Synopsis of “The Gingerbread Lady” by Neil Simon
Neil Simon’s 1970 play is far removed from the comedies that made his name, being a dark and disturbing tale of addiction, dependence and regret with some comic overtones. The Gingerbread Lady centres on Ava Meara, a cabaret singer whose career, marriage, and health have all been destroyed by alcohol. The play opens as she returns home having just completed a ten-week stint in a rehab facility to overcome her addiction. She has been collected from the clinic by her friend Toby, an overly vain woman age-defying woman who fears the loss of her looks. In her flat she receives warm welcome from her troubled friend Jimmy Perry, a homosexual actor full of insecurities as he is in danger of losing a part in a play. Her estranged and anxious teenaged daughter, Polly arrives and eventually Eva reluctantly agrees to Polly living again with her. Polly’s childhood memory of her mother as ‘the gingerbread lady’ gives the play its title. Enter Lou Tanner, a former lover, a charismatic but dangerous figure who ends up giving Eva a black eye. Jimmy continually tries to help Ava to adjust to sobriety and arranges a jolly birthday party to celebrate Toby’s birthday. However, Ava’s efforts at hosting the party crumble as she spectacularly falls off the wagon, heated and cruel words are exchanged between the friends and careers toward a tragic end.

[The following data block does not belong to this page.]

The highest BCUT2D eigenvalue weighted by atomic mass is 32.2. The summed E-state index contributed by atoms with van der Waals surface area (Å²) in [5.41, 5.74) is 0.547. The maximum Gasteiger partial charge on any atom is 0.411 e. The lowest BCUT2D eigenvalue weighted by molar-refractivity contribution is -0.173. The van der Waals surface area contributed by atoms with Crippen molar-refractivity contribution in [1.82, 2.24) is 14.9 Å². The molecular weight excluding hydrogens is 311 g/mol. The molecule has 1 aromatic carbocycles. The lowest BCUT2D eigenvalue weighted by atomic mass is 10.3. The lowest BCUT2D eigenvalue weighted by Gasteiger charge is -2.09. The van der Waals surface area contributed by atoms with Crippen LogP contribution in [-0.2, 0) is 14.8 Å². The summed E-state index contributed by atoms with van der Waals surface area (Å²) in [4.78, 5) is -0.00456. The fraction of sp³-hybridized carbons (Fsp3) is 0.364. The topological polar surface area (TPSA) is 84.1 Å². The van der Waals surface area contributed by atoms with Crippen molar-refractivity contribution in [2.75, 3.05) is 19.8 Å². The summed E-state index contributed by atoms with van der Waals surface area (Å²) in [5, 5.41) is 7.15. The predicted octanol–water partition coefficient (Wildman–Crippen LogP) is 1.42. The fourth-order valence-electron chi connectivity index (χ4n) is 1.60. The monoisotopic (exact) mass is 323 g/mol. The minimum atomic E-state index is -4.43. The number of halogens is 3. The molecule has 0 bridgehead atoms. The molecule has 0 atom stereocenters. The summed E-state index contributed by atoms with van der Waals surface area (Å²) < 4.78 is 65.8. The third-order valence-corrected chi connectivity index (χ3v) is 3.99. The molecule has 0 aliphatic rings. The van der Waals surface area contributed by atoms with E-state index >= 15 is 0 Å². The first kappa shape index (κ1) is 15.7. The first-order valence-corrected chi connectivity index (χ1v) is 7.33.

Ava Meara …. Jackie Finlay
Jimmy Perry …. Bruce Cunningham
Lou Tanner …. Adam Hurst
Polly Meara …. Catherine Geekie
Toby Landau …. Denise Glazer
Manuel …. Adam Hurst
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Memories, Letters and Publicity
Whilst hunting through the theatre’s archive, I came across this hand-drawn pencil sketch (click on it to enlarge).
Although clearly dated Nov. ’01 and depicting the set of The Gingerbread Lady, the artist raises an interesting question: was he ‘Jack Harborough’ who helpfully annotated his sketch ‘theatre’, or was he ‘Jack’ from a theatre in Harborough (a local government district of Leicestershire, named after its main town, Market Harborough)? Patrons did travel quite considerable distances to support us; I do hope he wasn’t so bored that he passed the time in sketching! We may never know…
And for your delectation, here’s the sound man’s effects’ cue sheet. Some of the fx were on tape (the music, champagne cork popping – guess how we recorded that one! – gas hissing – and no, we didn’t use real gas, just hissed into the recorder’s mic – but for the others we used a real doorbell and real phone. The stage manager (SM on the sheet) opened and closed the nearby door to the bar on cue. Simples.